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November 16, 2020

What Type of Learner are You?

Ever feel like the way you're studying isn't working? Read on to find what learning style suits you best.

We all have strengths and weaknesses. A flying fish can both swim and fly, but its strength is swimming. Similarly, a duck can fly and swim, but flying will help it go farther, faster. When it comes to learning, we want to be as efficient as possible as we process information.

Just like the fish and the duck, our strengths are unique to us and make us who we are. There’s no one right way to learn — only individual styles and preferences. Plus, learning is a lifelong process. Take the time you need to experiment and find your groove in learning. When something just isn’t working for you, try changing it up. When something helps you be successful, make it a habit.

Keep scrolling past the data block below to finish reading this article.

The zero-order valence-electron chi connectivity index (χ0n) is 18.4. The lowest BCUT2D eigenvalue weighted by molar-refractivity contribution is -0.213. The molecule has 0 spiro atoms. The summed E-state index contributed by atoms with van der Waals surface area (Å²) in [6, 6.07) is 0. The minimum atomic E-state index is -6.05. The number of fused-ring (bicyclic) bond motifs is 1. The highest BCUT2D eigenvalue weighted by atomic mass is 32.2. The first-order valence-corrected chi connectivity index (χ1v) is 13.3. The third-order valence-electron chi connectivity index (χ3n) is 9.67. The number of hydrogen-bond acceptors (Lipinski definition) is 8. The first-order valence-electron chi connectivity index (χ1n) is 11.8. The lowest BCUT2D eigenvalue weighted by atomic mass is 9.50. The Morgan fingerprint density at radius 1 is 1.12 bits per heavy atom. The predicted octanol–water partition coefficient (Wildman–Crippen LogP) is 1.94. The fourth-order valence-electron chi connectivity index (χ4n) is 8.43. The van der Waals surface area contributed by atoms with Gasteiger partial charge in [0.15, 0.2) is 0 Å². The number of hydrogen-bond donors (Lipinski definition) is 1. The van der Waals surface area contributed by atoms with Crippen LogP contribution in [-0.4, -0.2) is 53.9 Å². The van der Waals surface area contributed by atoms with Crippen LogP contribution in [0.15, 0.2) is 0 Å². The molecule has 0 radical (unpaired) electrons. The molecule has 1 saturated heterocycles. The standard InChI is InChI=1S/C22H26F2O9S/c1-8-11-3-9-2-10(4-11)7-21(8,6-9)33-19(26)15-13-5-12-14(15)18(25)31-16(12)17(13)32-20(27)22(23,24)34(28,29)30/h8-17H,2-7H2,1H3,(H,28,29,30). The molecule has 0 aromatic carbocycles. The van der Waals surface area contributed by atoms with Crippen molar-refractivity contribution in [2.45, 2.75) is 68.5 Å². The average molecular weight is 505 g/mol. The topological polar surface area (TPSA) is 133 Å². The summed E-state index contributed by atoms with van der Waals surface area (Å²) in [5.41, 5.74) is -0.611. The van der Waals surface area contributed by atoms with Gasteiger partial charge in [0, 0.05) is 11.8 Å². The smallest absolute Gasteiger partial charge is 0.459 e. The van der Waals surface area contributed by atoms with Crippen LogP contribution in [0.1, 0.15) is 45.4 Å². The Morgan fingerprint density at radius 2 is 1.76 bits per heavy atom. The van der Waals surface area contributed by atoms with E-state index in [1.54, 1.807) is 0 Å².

Here are some ideas that can help you identify your most effective learning style, so you can avoid flying everywhere if you’re a “fish” or swimming all the time if you’re a “duck.” You are completely capable of accomplishing your goals; there might just be more effective ways to reach them!

Look over these lists to see which learning style you identify with, and remember — it’s okay to be a little of both!


Are you more left-brained or right-brained?

     Left:

  • I prefer to learn step-by-step.
  • I prefer to begin with details that lead to a broader understanding.
  • I’m generally analytical, methodical, and orderly in my thinking.

     Right:

  • I prefer to start with a general idea and work toward specifics.
  • I tend to be more creative and artistic. 
  • I’m more visual and intuitive.

Which of these describes you best?

  Auditory  

  Auditory learners excel by hearing and listening to information.

  Reading/Writing 

  Reading- and writing-centered learners learn best by seeing the information as text or by writing it.

  Visual 

  Visual learners retain information by seeing physical representations.

  Kinesthetic